Guest Contribution by: Jenny Lee
Believe me when I say this: You can run a successful business with less effort.
Sure, the start-up phase will be a whirlwind of late nights, endless brainstorming sessions, and
cups gallons of coffee — but after the initial excitement, you can (and probably should) find a way to be the CEO of your business in a more balanced way.
As a long-standing minimalist at heart, I want to share 3 minimalism principles that you can apply to your business. And no, I won’t tell you to get rid of all your worldly possessions — in fact, I believe minimalism brings abundance.
Take my tips to heart and work them into your mindset. Soon, you’ll find you can:
- Do more in less time
- Find what works (and feels) best for you
- Delegate — or dissipate — like a boss
The Usual Spiral of Busy-ness
Before we get into the tips, I want to paint a picture for you…one that you may be all too familiar with.
You wake up, mind blazing with your tasks for the day, groggy from yesterday’s late night. You sit down at your desk with a buzz of energy. Is it the chai tea latte with two shots of espresso or is it your burning desire to bring your business to the next level? Either way, you begin to feel that wave of nausea rush over you as you look over your lists, goals, and calendar. How are you supposed to accomplish everything you need to do in the pockets of time you have in between calls?
As you prepare yourself for yet another nonstop day, you realize you have yet another late night in your future.
Peel Yourself Away From Hustle Culture
Hustle culture and messages of toxic productivity are way too ubiquitous.
It’s no wonder Americans are unhealthier than ever before. The cycle of too much work and poor self-care is frightening. But let me tell you — it does not have to be like this. Take a step back to reframe your mindset around the work you’re doing and how you’re doing it. You’ll soon realize how prioritizing yourself as a human being and cutting out the excess can do wonders.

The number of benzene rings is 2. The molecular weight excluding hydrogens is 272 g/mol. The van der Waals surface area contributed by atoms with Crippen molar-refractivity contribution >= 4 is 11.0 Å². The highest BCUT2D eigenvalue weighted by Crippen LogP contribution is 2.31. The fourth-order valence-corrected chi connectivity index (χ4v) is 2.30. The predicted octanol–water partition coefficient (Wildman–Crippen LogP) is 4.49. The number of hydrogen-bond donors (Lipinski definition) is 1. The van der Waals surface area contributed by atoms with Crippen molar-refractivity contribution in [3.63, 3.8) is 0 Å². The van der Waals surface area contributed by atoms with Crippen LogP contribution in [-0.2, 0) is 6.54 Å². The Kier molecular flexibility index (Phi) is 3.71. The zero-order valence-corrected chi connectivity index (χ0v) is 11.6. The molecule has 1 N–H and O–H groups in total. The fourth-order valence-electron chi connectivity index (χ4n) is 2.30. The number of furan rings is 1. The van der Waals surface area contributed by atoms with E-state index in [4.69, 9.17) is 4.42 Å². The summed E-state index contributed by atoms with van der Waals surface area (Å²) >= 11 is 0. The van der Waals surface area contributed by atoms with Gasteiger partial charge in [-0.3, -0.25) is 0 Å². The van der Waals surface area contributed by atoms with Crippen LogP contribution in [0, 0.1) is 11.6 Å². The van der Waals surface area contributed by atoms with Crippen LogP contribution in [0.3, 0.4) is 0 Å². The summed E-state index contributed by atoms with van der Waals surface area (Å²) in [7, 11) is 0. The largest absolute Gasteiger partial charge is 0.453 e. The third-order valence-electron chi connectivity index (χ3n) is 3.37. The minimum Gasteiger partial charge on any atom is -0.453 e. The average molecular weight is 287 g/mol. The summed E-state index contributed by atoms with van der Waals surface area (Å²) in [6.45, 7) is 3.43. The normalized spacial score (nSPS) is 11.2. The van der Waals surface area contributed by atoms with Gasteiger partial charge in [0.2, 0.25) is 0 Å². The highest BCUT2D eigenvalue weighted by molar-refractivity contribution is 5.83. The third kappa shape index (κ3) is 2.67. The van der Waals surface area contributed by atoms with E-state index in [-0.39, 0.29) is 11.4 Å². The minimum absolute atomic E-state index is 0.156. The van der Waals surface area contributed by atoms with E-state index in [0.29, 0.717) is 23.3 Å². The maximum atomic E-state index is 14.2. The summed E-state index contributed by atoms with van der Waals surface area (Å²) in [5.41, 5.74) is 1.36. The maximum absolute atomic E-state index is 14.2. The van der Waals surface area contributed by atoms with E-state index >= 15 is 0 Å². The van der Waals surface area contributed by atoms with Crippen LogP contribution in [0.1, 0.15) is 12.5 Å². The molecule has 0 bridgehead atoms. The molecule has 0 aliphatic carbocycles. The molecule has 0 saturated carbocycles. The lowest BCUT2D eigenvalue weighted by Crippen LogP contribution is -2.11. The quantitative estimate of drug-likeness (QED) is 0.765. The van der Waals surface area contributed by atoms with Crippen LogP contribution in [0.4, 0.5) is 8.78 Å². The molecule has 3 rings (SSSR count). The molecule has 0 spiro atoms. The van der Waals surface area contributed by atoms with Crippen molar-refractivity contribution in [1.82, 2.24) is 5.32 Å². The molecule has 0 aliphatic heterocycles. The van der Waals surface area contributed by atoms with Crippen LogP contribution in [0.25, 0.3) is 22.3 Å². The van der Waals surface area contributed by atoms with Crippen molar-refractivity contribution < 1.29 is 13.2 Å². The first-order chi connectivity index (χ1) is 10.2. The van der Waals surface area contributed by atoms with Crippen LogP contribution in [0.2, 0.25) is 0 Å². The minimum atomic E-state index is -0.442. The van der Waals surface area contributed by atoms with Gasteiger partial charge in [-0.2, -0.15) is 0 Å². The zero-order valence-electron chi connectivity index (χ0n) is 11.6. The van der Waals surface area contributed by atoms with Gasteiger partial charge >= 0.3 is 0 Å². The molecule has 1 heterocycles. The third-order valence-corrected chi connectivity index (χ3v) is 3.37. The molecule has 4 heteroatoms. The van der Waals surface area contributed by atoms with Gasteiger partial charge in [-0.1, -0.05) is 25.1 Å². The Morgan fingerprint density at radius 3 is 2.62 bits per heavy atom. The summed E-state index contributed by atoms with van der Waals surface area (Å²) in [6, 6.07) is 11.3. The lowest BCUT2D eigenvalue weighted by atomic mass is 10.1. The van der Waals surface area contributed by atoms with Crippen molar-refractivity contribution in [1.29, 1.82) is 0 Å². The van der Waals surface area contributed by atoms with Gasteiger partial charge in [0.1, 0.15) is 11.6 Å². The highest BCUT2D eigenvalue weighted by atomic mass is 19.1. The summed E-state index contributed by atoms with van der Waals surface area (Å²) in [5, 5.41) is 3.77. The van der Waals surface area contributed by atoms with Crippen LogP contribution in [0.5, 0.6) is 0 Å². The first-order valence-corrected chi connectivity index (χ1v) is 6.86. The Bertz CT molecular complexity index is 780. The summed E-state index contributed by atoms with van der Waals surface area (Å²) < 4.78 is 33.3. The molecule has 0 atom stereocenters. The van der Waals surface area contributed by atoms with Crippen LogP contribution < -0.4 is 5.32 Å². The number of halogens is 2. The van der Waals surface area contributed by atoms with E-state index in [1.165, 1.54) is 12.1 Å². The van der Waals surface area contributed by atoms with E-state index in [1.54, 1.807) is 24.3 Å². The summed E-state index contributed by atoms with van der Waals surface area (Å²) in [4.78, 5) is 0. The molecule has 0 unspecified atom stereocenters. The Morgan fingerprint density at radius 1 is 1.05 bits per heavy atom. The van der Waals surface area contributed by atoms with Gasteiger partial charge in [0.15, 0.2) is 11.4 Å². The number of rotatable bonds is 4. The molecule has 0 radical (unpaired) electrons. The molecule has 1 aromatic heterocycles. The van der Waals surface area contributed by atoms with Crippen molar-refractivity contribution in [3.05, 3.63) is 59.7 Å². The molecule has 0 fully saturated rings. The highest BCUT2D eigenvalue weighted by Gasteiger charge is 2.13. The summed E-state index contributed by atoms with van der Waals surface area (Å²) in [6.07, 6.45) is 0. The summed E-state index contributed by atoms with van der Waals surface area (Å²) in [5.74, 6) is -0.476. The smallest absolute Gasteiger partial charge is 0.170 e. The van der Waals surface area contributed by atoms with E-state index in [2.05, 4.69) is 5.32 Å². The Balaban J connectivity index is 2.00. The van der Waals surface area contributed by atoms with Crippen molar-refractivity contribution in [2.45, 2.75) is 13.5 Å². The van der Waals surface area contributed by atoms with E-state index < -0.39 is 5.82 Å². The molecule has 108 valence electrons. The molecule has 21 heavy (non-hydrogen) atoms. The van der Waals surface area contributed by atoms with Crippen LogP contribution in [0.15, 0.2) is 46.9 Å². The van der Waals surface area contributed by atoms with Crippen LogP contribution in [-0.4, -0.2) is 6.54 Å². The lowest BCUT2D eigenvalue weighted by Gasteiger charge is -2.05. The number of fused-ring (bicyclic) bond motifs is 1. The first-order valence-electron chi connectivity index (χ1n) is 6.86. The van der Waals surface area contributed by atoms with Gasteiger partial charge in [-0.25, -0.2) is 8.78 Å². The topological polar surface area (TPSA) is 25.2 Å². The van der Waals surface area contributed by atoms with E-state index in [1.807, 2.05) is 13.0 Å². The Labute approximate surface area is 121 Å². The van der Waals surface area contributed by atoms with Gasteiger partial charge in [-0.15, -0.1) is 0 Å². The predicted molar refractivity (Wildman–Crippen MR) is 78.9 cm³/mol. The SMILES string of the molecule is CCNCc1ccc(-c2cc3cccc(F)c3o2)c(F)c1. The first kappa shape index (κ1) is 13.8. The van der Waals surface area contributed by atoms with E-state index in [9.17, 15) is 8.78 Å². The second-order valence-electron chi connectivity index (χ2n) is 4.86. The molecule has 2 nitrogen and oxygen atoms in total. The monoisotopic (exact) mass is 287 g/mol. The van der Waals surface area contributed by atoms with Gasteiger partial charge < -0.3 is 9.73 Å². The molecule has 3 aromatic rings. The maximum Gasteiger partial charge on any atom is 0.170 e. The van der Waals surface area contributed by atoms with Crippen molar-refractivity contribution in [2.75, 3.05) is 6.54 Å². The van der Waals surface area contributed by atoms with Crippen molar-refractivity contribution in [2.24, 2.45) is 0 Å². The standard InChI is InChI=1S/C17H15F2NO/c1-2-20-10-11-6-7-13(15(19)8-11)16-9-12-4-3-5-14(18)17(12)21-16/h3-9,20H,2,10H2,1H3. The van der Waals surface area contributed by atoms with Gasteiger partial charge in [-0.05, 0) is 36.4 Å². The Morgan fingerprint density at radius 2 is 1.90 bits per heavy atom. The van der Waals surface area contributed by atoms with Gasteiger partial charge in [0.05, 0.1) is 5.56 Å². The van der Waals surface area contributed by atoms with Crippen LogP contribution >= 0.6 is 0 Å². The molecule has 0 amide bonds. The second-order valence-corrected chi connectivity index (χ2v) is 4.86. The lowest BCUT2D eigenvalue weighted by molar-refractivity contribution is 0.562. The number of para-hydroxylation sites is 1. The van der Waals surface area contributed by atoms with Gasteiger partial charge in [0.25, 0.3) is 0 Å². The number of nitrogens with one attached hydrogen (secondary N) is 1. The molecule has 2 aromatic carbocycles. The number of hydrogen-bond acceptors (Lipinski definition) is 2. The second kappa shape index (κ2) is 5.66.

Audit and Declutter
In true minimalist fashion, I’m going to state the obvious: declutter. But my advice isn’t the norm. First, take an audit of everything in your business. (Not sure where to start? You can grab my free Minimalism Map workbook for a great framework.)
Look at every aspect of your business…
- From what’s on your calendar to how you spend your time
- From what’s on your to-do list to what you accomplish each day
- From your big-vision goals to what you work on
You may notice that your intentions and your actions don’t align — that’s okay! By being aware, you give yourself the ability to change course for the better. Doing a business audit gives you the insight you need to get rid of what isn’t working for you. Plus, you can do this on any cadence that’s best for you—yearly, quarterly, monthly, or weekly.
Remember: Nothing is Permanent
After the audit, it’s time to edit like you’ve never edited before. Here’s a secret that isn’t talked about often: anything in your business can be dropped at a moment’s notice. That’s the beauty of running your own business.
- Is your weekly newsletter not driving leads the way you hoped it would? Scale it back to monthly.
- Is your quarterly live course launch causing you too much stress for a low ROI? Change it to an evergreen format.
- Are you not finding time to write that ebook that a marketing guru told you was essential for your credibility? Put it on the back burner.